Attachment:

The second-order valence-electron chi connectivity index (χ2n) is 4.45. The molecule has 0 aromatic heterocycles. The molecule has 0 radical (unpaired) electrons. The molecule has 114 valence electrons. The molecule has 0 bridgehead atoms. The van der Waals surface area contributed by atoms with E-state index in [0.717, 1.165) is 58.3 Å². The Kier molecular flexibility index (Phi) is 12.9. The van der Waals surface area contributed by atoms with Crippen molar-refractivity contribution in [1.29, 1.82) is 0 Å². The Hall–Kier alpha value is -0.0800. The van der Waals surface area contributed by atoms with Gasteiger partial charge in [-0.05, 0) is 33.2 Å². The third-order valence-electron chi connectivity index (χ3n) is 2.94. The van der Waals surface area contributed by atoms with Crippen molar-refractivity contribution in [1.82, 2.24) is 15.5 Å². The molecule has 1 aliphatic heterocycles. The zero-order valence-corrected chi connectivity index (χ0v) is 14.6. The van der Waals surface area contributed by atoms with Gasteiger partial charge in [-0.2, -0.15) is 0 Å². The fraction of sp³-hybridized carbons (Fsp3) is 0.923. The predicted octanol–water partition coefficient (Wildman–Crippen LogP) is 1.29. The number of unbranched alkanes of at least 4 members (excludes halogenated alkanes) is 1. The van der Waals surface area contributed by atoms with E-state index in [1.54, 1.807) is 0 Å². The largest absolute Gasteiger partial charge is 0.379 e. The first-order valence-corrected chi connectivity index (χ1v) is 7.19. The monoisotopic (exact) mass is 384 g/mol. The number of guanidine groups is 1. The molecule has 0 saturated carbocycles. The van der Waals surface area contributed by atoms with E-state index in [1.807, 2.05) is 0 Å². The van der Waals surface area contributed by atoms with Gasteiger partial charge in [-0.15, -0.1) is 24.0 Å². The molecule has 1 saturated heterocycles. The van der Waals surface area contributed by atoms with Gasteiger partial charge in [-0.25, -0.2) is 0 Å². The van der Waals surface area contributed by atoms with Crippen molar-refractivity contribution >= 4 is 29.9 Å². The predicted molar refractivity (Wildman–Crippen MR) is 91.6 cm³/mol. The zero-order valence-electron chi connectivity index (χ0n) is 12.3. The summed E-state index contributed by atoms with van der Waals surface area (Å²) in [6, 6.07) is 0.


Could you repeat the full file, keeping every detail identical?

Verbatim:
The second-order valence-electron chi connectivity index (χ2n) is 4.45. The molecule has 0 aromatic heterocycles. The molecule has 0 radical (unpaired) electrons. The molecule has 114 valence electrons. The molecule has 0 bridgehead atoms. The van der Waals surface area contributed by atoms with E-state index in [0.717, 1.165) is 58.3 Å². The Kier molecular flexibility index (Phi) is 12.9. The van der Waals surface area contributed by atoms with Crippen molar-refractivity contribution in [1.29, 1.82) is 0 Å². The Hall–Kier alpha value is -0.0800. The van der Waals surface area contributed by atoms with Gasteiger partial charge in [-0.05, 0) is 33.2 Å². The third-order valence-electron chi connectivity index (χ3n) is 2.94. The van der Waals surface area contributed by atoms with Crippen molar-refractivity contribution in [1.82, 2.24) is 15.5 Å². The molecule has 1 aliphatic heterocycles. The zero-order valence-corrected chi connectivity index (χ0v) is 14.6. The van der Waals surface area contributed by atoms with Gasteiger partial charge in [-0.2, -0.15) is 0 Å². The fraction of sp³-hybridized carbons (Fsp3) is 0.923. The predicted octanol–water partition coefficient (Wildman–Crippen LogP) is 1.29. The number of unbranched alkanes of at least 4 members (excludes halogenated alkanes) is 1. The van der Waals surface area contributed by atoms with E-state index in [1.54, 1.807) is 0 Å². The largest absolute Gasteiger partial charge is 0.379 e. The first-order valence-corrected chi connectivity index (χ1v) is 7.19. The monoisotopic (exact) mass is 384 g/mol. The number of guanidine groups is 1. The molecule has 0 saturated carbocycles. The van der Waals surface area contributed by atoms with E-state index in [1.807, 2.05) is 0 Å². The van der Waals surface area contributed by atoms with Gasteiger partial charge in [-0.15, -0.1) is 24.0 Å². The molecule has 1 saturated heterocycles. The van der Waals surface area contributed by atoms with Gasteiger partial charge in [-0.25, -0.2) is 0 Å². The van der Waals surface area contributed by atoms with Crippen molar-refractivity contribution >= 4 is 29.9 Å². The predicted molar refractivity (Wildman–Crippen MR) is 91.6 cm³/mol. The zero-order valence-electron chi connectivity index (χ0n) is 12.3. The summed E-state index contributed by atoms with van der Waals surface area (Å²) in [6, 6.07) is 0.